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German court stays Motorola Mobility push patent trial against Apple

updated 08:02 pm EDT, Wed April 24, 2013

Stay likely indefinite, will result in lift of push injunction

The Karlsruhe, Germany appeals court has ruled as expected, staying an Apple versus Motorola Mobility patent battle over the Google-owned push notification patent. According to the official announcement by the court about the stay, both parties agreed to the action, with Apple lowering its own expectations for a complete dismissal, and Google changing its position on the matter after an appellate hearing. Today's ruling will ultimately result in restoration of push notifications to Apple iCloud email users in Germany.

The stay comes after a hearing on Friday announced that Microsoft has a license on this same patent, which rules out injunctive relief on that company. The appeals court has expressed reservations about the validity of the Google/Motorola Mobility patent, which may turn out to be indefinite.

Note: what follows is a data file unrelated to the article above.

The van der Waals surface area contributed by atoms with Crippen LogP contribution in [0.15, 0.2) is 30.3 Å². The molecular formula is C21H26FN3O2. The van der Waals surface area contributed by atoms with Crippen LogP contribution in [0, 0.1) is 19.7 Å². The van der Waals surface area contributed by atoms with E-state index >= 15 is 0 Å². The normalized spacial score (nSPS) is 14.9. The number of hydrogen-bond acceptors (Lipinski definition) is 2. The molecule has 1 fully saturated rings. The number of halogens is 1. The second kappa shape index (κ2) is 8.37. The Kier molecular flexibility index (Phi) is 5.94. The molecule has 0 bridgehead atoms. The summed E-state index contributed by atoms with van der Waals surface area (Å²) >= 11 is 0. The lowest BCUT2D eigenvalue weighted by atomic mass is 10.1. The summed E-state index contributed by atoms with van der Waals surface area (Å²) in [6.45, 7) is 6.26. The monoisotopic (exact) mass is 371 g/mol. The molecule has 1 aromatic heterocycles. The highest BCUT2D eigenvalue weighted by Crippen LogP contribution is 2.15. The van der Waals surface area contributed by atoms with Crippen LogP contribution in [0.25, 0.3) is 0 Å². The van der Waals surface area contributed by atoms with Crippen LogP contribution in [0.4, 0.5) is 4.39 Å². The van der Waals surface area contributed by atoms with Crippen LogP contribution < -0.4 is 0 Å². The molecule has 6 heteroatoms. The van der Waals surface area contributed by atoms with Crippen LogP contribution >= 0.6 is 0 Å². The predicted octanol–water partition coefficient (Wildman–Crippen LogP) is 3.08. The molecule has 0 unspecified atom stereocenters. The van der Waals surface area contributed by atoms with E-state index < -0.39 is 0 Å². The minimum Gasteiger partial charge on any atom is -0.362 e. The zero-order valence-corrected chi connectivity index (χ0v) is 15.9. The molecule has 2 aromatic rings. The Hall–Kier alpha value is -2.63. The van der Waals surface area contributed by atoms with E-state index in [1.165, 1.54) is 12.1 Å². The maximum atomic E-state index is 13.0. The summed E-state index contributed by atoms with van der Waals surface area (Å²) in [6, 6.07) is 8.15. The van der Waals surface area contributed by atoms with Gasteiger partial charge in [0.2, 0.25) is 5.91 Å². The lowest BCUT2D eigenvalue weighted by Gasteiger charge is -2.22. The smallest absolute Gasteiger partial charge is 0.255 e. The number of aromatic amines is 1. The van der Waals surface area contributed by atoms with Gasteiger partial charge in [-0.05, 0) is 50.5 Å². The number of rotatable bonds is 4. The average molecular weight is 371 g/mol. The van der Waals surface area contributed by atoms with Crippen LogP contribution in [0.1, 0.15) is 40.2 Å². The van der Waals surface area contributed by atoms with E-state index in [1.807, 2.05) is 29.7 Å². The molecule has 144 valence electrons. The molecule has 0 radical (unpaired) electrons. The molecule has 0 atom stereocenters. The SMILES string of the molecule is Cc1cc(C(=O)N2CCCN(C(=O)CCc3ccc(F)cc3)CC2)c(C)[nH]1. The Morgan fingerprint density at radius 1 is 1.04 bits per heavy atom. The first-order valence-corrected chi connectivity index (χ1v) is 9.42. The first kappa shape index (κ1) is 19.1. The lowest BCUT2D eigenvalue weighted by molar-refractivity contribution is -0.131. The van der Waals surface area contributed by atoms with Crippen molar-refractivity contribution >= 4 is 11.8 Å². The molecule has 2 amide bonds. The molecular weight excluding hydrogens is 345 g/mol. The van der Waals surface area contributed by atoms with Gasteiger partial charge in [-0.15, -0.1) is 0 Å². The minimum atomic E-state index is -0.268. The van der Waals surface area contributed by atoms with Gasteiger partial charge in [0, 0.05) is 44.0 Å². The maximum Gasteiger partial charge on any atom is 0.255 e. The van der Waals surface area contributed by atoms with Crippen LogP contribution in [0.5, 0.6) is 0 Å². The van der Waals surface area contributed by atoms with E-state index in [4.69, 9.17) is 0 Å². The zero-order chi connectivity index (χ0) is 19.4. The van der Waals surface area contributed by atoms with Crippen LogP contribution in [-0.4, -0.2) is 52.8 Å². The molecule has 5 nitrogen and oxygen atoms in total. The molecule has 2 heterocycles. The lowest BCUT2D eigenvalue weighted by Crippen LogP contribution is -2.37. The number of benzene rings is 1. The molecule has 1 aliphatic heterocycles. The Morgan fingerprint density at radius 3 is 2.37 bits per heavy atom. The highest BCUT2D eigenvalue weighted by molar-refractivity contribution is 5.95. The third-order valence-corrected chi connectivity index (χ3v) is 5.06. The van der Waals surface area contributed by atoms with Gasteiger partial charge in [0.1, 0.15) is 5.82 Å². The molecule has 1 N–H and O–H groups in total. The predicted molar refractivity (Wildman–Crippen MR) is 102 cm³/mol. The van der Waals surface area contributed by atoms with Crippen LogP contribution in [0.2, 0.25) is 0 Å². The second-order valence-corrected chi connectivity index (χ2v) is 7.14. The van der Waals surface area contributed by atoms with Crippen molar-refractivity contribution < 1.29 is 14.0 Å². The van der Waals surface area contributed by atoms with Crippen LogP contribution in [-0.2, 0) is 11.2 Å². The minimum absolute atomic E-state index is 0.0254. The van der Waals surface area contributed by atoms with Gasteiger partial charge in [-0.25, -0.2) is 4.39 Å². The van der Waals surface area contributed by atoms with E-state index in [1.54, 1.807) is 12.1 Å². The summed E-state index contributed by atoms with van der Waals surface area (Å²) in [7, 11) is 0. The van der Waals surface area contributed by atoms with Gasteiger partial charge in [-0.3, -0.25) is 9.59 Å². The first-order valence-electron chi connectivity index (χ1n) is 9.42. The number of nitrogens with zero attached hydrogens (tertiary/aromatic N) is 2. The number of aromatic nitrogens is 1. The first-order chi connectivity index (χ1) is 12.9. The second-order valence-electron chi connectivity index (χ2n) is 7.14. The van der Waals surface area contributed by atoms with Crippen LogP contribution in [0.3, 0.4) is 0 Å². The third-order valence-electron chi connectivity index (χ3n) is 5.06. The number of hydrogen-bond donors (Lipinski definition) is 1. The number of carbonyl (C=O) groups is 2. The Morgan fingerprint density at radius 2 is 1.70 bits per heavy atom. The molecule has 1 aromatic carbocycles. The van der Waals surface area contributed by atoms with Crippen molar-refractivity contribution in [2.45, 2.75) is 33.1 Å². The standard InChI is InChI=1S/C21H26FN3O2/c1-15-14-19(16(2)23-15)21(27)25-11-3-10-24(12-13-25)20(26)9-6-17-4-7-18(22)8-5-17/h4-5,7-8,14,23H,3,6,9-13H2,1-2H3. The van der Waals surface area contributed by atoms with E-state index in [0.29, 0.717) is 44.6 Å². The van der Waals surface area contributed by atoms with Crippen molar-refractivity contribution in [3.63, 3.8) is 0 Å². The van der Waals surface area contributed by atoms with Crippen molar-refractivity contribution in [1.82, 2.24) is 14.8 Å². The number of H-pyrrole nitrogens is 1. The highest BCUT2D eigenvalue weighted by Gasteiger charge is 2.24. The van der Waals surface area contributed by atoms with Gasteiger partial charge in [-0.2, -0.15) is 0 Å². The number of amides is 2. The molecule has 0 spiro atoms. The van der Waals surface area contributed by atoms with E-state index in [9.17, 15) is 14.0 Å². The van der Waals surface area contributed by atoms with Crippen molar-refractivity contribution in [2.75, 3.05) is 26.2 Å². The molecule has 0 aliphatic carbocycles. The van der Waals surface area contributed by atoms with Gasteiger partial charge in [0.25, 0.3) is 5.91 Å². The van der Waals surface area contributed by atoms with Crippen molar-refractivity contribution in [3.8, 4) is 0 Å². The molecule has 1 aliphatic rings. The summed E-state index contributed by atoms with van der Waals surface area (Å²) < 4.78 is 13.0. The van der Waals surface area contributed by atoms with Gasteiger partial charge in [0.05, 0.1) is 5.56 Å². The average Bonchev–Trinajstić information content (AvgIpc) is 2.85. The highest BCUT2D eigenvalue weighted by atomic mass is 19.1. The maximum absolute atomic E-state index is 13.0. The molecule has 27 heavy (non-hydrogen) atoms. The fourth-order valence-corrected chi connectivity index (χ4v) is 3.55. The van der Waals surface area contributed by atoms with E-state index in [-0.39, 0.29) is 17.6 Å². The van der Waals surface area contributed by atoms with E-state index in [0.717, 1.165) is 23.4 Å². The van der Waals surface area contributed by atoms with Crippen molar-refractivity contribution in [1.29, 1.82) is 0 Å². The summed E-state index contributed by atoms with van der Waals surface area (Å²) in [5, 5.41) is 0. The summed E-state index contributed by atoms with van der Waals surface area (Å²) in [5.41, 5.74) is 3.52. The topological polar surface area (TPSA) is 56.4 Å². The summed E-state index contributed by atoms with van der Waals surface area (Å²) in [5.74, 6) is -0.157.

Google currently has an injunction on German iCloud users, preventing push notification of new emails. Apple will likely bring a motion to reinstate that functionality, if Google doesn't lift the enforcement on its own, which given history, it is unlikely to do. At the end of any Apple motion, if it becomes apparent that the injunction should never have been granted, Google will be liable for damages to the Cupertino manufacturer.

Patent analyst Florian Mueller believes that Google should have known that when it purchased Motorola Mobility that this patent was of questionable use in litigation for leverage over other companies. Mueller notes that "A December 2012 ruling by the England and Wales High Court, which I published a few months later, was a key milestone concerning the invalidation of this patent. The key claim of this patent was found invalid for four different, independent reasons."

Mueller adds of Google's litigation success with Motorola Mobility patents that "The Motorola patent acquisition has been so extremely unsuccessful that Google may simply not have thought the deal through before it agreed to pay $12.5 billion. Google wanted to gain leverage against Apple and Microsoft, but apart from the push notification win in Germany, which is now in the process of going away, and standard-essential patent injunctions it can't enforce, Motorola hasn't won anything that would give Google leverage."



By Electronista Staff
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